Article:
Of course the RasPi composite video doesn't include sound. Composite video never does. It was broadcast on another frequency, usually 5.5 or 6 MHz above the video carrier, so any modulator with sound will have two inputs.
I found a bunch of RF modulators at amazon.com. Just search for "RF modulator" in "Electronics". I think it's video game consoles that keep them manufactured -- when you replace the family CRT with a nice flat-screen, give the kids the old CRT to use with a video game console.
If you use RasPi, make sure you get one with audio inputs since its composite video doesn't have sound.
Max, @Betajets's suggestion of using an RF modulator is good - you can then feed ANY video output from anything (you can even get PC cards with video outputs) to your TV.
If you can pick up a defunct VHS recorder (another visit to Mock?), they usually have an RF video/sound modulator in them and you can adapt them to PC or DTV Set-top-box outputs - but it will probably involve a bit of getting your hands dirty. And since Australian video standards are different from yours, you won't be able to send it to me to fix :-) though most TVs these days are multi-standard.
You may be able to buy something which has video/audio inputs one end a a VHF feedout the other end, I'm not sure where though....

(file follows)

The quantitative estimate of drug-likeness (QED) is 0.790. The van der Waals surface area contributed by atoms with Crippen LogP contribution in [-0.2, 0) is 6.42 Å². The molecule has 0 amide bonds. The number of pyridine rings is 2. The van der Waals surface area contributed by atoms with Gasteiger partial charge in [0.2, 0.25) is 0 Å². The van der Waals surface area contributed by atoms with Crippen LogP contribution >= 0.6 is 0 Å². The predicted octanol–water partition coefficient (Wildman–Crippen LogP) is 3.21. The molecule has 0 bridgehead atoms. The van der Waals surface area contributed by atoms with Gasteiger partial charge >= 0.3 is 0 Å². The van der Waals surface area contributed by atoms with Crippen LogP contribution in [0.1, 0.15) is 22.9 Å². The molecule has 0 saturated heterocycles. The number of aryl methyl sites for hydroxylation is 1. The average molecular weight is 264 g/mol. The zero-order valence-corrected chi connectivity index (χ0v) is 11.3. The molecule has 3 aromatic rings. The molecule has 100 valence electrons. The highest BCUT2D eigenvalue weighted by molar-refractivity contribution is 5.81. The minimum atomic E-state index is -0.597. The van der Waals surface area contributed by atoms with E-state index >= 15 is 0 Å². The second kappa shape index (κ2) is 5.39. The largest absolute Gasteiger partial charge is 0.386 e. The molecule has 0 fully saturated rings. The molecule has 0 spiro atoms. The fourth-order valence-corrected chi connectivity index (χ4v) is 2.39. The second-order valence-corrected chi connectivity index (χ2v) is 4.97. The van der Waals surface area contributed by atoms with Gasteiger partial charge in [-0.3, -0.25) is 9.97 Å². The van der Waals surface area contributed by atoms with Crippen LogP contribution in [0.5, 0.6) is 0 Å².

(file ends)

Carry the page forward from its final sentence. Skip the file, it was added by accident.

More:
This should work: Get a Raspberry Pi and run Raspbmc (Raspberry Pi Media Center, www.raspbmc.com). Put RasPi's composite video and stereo audio outputs through an RF Modulator to convert to VHF channel 3 or 4.
You forgot to sign up for your free digital TV converter box. http://www.dtv.gov/
Actually I think you should use it as the head of your robot avatar. Then it could roam the halls with the image from your web cam.
I am not sure if you will be able to identify your model here without actually visiting, but you may find the MZTV Museum of Television (in Toronto) (http://www.mztv.com/) of interest. The new site doesn't seem to have a link to pictures of some of the TVs so try the gallery on this old one (http://www.mztv.com/newframe.asp?content=http://www.mztv.com/moses.html).
I got to see an exhbition several years ago during "Doors Open Toronto" and it was fantastic.
Drones are, in essence, flying autonomous vehicles. Pros and cons surrounding drones today might well foreshadow the debate over the development of self-driving cars. In the context of a strongly regulated aviation industry, "self-flying" drones pose a fresh challenge. How safe is it to fly drones in different environments? Should drones be required for visual line of sight – as are piloted airplanes? Join EE Times' Junko Yoshida as she moderates a panel of drone experts.